Future Reflections Winter 1996, Vol. 15 No. 1
Editor's Note: Eric Duffy is Director of Field Services for the National Federation of the Blind of Ohio. He and his wife Tracy live in Columbus and are expecting their first child. Braille is deeply important to both the Duffys, but there was a time when it looked as though Eric would be denied the right to learn it. Here is his story:
As a young child I enjoyed being read to. Whenever I could persuade anyone to sit down with me and a book, I was delighted. I particularly remember Peter Rabbit; The Cat in the Hat; and of course the classic, Mother Goose. When we were very small, my little sister Barb and I would pick up our books and pretend that we were reading. Sometimes we read to ourselves, and sometimes we read aloud to anyone who would listen.
I memorized things quickly, so pretending to read was easy for me. Barb could pick up any book and, by looking at the pictures, tell the story. I knew, however, that it wouldn't be long before Barb would no longer be pretending. She would be able to read books, newspapers, and everything elseþjust as the rest of our family could.
Eventually the day came when Barb began to read. She began to recognize the letters of the alphabet and then to sound out words. That is when I began to recognize that my blindness really might be a problem. I was the big brother, and I should have started reading before she did. I began asking my parents a lot of questions: how am I going to read? Am I going to go to school?
My parents explained that I was going to go to a special school for blind children. They said that I would learn to read and write Braille. Of course, I had no idea what Braille was. In order to give me some notion of the code, my mom punched small holes into a sheet of paper with a pencil. Obviously, these holes made no sense to either of us, but at least I was comforted by the knowledge that I was going to learn to read.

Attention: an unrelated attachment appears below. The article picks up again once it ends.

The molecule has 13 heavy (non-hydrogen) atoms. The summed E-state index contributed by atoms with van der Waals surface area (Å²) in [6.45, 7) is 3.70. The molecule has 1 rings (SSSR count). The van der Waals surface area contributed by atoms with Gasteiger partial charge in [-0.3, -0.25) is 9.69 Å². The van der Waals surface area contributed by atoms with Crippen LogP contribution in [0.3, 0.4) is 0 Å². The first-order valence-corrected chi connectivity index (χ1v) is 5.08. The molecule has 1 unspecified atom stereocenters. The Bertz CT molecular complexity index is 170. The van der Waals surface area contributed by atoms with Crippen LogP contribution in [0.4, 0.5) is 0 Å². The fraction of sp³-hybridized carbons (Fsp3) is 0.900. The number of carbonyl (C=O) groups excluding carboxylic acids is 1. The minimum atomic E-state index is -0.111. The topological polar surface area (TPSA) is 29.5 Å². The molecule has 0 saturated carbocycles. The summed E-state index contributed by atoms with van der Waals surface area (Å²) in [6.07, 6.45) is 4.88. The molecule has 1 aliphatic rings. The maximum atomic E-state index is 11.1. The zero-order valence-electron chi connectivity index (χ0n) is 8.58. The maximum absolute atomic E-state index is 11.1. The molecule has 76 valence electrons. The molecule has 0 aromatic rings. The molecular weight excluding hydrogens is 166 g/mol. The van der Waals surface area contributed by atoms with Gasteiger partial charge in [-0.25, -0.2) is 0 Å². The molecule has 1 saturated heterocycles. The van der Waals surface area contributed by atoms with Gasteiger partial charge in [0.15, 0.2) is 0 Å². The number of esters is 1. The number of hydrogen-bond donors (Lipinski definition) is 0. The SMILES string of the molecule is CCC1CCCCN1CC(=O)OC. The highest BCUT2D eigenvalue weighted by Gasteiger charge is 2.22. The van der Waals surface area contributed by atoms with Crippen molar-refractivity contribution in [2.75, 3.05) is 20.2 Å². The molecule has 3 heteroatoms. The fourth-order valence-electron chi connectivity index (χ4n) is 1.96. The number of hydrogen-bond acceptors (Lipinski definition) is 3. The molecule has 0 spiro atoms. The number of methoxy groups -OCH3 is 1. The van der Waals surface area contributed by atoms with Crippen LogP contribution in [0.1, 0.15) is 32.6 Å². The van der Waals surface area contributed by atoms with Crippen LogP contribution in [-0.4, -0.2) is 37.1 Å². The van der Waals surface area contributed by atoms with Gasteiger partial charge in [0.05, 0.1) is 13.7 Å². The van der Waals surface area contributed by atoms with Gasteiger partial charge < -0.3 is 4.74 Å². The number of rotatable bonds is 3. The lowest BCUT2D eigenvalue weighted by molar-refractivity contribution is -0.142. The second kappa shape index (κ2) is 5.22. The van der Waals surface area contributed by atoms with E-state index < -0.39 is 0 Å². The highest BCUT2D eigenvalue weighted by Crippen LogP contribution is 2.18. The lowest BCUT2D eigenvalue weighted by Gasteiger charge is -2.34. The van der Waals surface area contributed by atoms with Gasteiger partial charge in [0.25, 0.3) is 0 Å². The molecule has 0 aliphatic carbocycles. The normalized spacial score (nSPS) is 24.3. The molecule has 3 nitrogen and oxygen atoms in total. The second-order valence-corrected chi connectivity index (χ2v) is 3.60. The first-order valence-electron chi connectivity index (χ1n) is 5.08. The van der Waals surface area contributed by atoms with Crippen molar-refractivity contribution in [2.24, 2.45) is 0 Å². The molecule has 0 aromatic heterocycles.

The time came when my mother took me to the Ohio State School for the Blind. I was given a variety of tests, most of which I do not remember. However, what my parents and the school officials did with the results of these tests might well, under other circumstances, have had a dramatically negative effect on the rest of my life. Because I have mild cerebral palsy, my parents were told that I would probably never learn to read and write Braille.
But when I started school, I did not know that I was not supposed to be able to read and write Braille. No one bothered to tell me what I could not or would not want to do, and I can only assume that my first-grade teacher chose to ignore the pronouncements of the experts. She simply gave me the opportunity to learn to read and write with the rest of my class. I started school in April, and by June I was reading and writing as well as anyone else in my class.
Today I use Braille in every aspect of my life. At home I label food items, cassettes, and compact discs. Braille reading is essential for playing board games such as Scrabble and card games such as Euchre. On the job I use Braille for note taking, writing down telephone numbers, and labeling file folders. I cannot even begin to name all the ways in which I use Braille at home and on the job.
Today I take my ability to read and write Braille for granted. But it frightens me to realize that I was almost denied the opportunity to learn it. What follow are the comments of the clinic evaluation team of the Ohio State School for the Blind: "Eric was a very cooperative boy who had difficulty walking. Although he has some vision, it does not appear to be adequate for reading any fine print. Developing usable Braille skills may be rather difficult for Eric because of his poor manipulative skills. His chief channel of learning will most likely be the auditory channel. Eric exhibits readiness for a beginning program for visually handicapped children." Educational Specialist
This evaluation almost led to my not learning Braille. I know for certain that there are blind students today who are not learning Braille because of evaluation results like mine. My plea to parents and educators alike is this: give your children a chance to learn Braille. It is better to err on the side of Braille instruction than to deny any child the opportunity to read.